Twilio TaskRouter has default limits on resources and endpoints. If you are running into these limits, please reach out to our support team. We're happy to help and evaluate whether we can increase some of those limits for you.
To view the default limits as well as your account specific limits, please log into the Twilio Console and navigate to your TaskRouter Workspace's Limits page.
Limits are generally put in place as a defensive measure for services. Even highly scalable systems and shared services need to be protected from excessive use, intended and unintended, to maintain stability and availability of the service. For the system to perform well, clients must also be designed with rate limiting in mind to reduce the chances of cascading failure. Rate limiting on both the client side and the server side is crucial for maximizing throughput and minimizing end-to-end latency across distributed systems.
We can't wait to see what you build with TaskRouter and Flex! For the system and your solution to perform well it is imperative to build it using REST API: Best Practices, such as retries with exponential backoff to properly handle the API response Error 429 "Too Many Requests".
When utilizing TaskRouter Statistics endpoints, we recommended leveraging caching from your backend application to ensure each endpoint can support your scaling needs. In scenarios where these endpoints are used from a client application, we recommend implementing a sync layer, e.g., via Twilio Sync, to help synchronize each endpoint’s state across all clients, in order to ensure each endpoint can scale with your user growth.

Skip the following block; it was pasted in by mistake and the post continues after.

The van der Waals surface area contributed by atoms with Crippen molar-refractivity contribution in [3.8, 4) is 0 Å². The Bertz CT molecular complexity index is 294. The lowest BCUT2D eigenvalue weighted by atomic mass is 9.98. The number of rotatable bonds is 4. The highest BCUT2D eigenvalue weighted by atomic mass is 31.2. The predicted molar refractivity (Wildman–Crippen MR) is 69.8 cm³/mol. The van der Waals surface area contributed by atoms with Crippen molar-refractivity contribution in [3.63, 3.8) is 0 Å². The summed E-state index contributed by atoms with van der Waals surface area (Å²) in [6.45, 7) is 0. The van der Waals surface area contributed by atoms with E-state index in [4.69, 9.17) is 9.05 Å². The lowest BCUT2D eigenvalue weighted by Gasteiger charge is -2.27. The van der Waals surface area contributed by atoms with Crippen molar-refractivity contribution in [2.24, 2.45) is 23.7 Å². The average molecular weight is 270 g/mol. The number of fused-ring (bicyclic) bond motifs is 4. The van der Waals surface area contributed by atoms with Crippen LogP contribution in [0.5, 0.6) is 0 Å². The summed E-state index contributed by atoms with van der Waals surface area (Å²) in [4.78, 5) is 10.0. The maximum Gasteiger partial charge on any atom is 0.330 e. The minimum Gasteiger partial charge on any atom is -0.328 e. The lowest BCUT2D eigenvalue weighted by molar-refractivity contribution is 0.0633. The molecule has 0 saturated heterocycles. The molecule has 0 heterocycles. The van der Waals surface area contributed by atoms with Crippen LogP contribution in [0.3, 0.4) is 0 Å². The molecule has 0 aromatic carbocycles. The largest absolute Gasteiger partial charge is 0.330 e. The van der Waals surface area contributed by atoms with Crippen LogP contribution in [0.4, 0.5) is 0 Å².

You can also engage our Twilio Professional Services team to help you build on the TaskRouter platform and design the best solution for your organization.
Unlike rate and resource limits, the resource configuration limits are non-changeable limits.
The limits on JSON attributes include whitespace. You save a few bytes by using a JSON minifier and creating/updating the Resource through the REST API.
|The maximum size of the JSON string used for defining Worker attributes.
|The maximum size of the JSON string used for defining Task attributes.
|The maximum size of the JSON string used to define a Workflow.
|1038576 bytes (1MB)
|Task Timeout (Pending and Reserved Tasks)
|The maximum amount of time a Task can exist in a pending or reserved state before timing out (task.timeout) and being cancelled.
|1209600 seconds (2 weeks)
|Task Timeout (Assigned Tasks)
|The maximum amount of time a Task can stay assigned to a Worker before being deleted by the system (task.system-deleted).
|86400 seconds (24 hours)
|Max Reservation Timeout
|86400 seconds (24 hours)
|Max Reserved Workers
|The maximum number of Workers that can simultaneously be offered a reservation for a Task in a TaskQueue with Multi-Reservation enabled.
|Reservations per Task
|Number of times a Task can move from status
reserved before being cancelled. In a multi-reservation setup, the simultaneous reservation of multiple workers equates to only a single Task state change from status
|Worker Statistics Endpoint Cap
|Worker Statistics REST API endpoints are not accessible by default if you have over these many Workers in your Workspace.
|Waiting Voice Calls per TaskRouter Workflow
|Every TaskRouter workflow that handles voice calls has a Programmable Voice queue under the hood. This refers to the default size of that queue.
|100 (max 5000)
The limit for the number of waiting voice calls is set on a per-workflow basis and can be updated through our REST API or by using Twilio CLI and the steps below.
Find the workflow sid for the TaskRouter workflow that you are running into queue limit issues with, either through console or by running the following cli command.
Find the queue sid that matches your queue by running the following cli command. The
friendlyName for the queue you are looking for will be the workflow sid you grabbed in step 1.
Update the max size of the queue using the following cli command. The
max-size property can be an integer between 0 and 5000.